I have dealt with this topic quite extensively in 2020 from 13-17 October and recommend reading it again:
However, in the context of this theme it makes sense to go into it again, because asceticism accompanies us throughout life in order to keep our lives in a fruitful order.
Asceticism (effort) is the term we use to describe the struggle, or curbing first of all, the inclinations of our senses. We must learn to curtail them, to give them an order in which these vital forces can develop positively and not become destructive. To do this, we must be aware that these forces often go beyond what is healthy if one simply abandons oneself to the natural impulses. If this happens, then the strength and concentration of the soul is weakened. The “excesses” must be repaired now. One has become distracted, it has to be made up for and the “broken pieces” have to be collected.
The strength and concentration of the soul: What is meant by this expression?
Let us realise that our soul has its home in God. It wants nothing more than to be with God. There it will also live in eternity – completely purified, endowed with a changed body in the everlasting contemplation of God. But she also longs for communion with God already on earth. She would most like to grow “spiritual wings” so that she can easily soar up to the Lord.
Her strength and concentration is strengthened by everything that has to do with God: by prayer, the Word of God, the sacraments, the careful inner path, and so on. However, the soul is weakened when the natural needs become unreasonably and excessively effective. The soul then sticks to the ground, so to speak, bound up in the sphere of the senses.
It is necessary to practise asceticism in order to wisely put the reins on fallen nature; so that the soul in its powers of understanding, memory and free will can more easily follow God’s instructions. Our spirit should be the rider who steers the horses so that they do not run away with us. By restraining the desires of our senses, with God’s help, we regain dominion over ourselves and become masters in our own house. An original order is now re-established that was disturbed by the Fall. Our spirit was supposed to determine the direction of our will under God’s guidance and to use our natural impulses for this purpose. This can now arise anew – although with effort.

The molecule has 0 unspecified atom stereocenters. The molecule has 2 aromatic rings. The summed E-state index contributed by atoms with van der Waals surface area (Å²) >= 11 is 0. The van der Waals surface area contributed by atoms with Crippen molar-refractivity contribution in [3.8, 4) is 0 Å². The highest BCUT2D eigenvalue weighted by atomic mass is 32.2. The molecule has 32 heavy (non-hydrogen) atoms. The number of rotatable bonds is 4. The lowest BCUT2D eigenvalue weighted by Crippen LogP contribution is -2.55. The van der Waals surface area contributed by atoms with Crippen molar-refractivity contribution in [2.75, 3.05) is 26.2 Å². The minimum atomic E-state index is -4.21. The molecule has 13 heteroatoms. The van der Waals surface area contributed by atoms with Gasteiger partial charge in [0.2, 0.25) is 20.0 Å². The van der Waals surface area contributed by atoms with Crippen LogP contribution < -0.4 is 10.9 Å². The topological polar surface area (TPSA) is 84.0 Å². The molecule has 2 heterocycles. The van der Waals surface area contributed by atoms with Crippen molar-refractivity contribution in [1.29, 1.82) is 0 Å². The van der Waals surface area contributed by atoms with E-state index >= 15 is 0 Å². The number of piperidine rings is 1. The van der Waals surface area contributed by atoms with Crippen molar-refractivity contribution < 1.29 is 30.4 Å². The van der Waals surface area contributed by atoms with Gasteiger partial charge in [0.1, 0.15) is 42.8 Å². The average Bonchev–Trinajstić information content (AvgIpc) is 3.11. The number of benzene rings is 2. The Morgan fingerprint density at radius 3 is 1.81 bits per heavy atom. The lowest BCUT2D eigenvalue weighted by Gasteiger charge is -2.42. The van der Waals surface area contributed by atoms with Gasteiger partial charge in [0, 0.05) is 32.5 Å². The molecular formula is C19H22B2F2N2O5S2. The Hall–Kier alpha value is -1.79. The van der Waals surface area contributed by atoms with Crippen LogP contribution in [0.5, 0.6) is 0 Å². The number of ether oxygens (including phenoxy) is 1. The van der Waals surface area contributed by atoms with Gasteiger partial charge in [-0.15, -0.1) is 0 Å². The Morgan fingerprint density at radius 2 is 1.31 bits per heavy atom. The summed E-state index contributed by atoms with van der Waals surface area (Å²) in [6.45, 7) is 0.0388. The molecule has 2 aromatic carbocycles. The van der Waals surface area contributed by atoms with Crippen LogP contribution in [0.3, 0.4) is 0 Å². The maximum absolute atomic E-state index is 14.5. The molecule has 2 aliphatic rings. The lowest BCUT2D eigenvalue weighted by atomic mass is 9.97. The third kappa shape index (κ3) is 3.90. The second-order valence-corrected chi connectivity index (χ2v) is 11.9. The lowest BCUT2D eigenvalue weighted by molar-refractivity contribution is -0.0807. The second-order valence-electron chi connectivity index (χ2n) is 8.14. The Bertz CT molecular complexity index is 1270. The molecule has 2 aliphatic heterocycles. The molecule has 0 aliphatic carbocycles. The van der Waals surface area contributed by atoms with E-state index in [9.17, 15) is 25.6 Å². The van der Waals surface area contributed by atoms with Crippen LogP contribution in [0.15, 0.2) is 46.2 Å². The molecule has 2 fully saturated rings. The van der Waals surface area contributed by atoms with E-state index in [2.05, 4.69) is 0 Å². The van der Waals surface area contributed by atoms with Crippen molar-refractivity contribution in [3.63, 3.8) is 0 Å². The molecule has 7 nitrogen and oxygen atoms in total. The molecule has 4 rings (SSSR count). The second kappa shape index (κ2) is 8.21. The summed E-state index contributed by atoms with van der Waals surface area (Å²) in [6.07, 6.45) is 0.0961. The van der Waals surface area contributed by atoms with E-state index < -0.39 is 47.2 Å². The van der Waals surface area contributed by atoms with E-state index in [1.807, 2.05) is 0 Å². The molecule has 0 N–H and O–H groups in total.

In relation to our theme, asceticism is therefore the so-called active purification, which we carry out with our will under the initiative of the Holy Spirit. Everything that now comes under our dominion again, makes us more flexible to follow the impulses of the Spirit of the Lord.
Let us take an example: the Holy Spirit invites us to get up earlier in the morning to pray in silence. My laziness and distraction prevent what God actually wants to give me with the morning prayer time. But the Holy Spirit does not let up and calls me again and again. Now I decide to follow this invitation with my will and educate myself to stand up. Immediately I notice the change. The day begins differently, I am closer to God. Now I resolve to follow God’s invitation consistently, work on my laziness and thus also strengthen my will. The more this happens, the easier it becomes with time. Now the Holy Spirit can work and it becomes clearer to me in His light how much I have missed through my laziness. It hurts me, but this pain now becomes the impetus for me not to give in any more and, if it has happened out of weakness, to repent of it immediately and get back on the path. I increasingly notice that this pleases God and that gives peace. The gift of piety has awakened more and enlightened me.
The love of God, the Holy Spirit, has acted on our capacity for love, namely our will, to remove the obstacles that stand in the way of His growing influence on us and has led us to a new freedom in Christ. This example may stand for many in how we participate in the purification of ourselves through asceticism.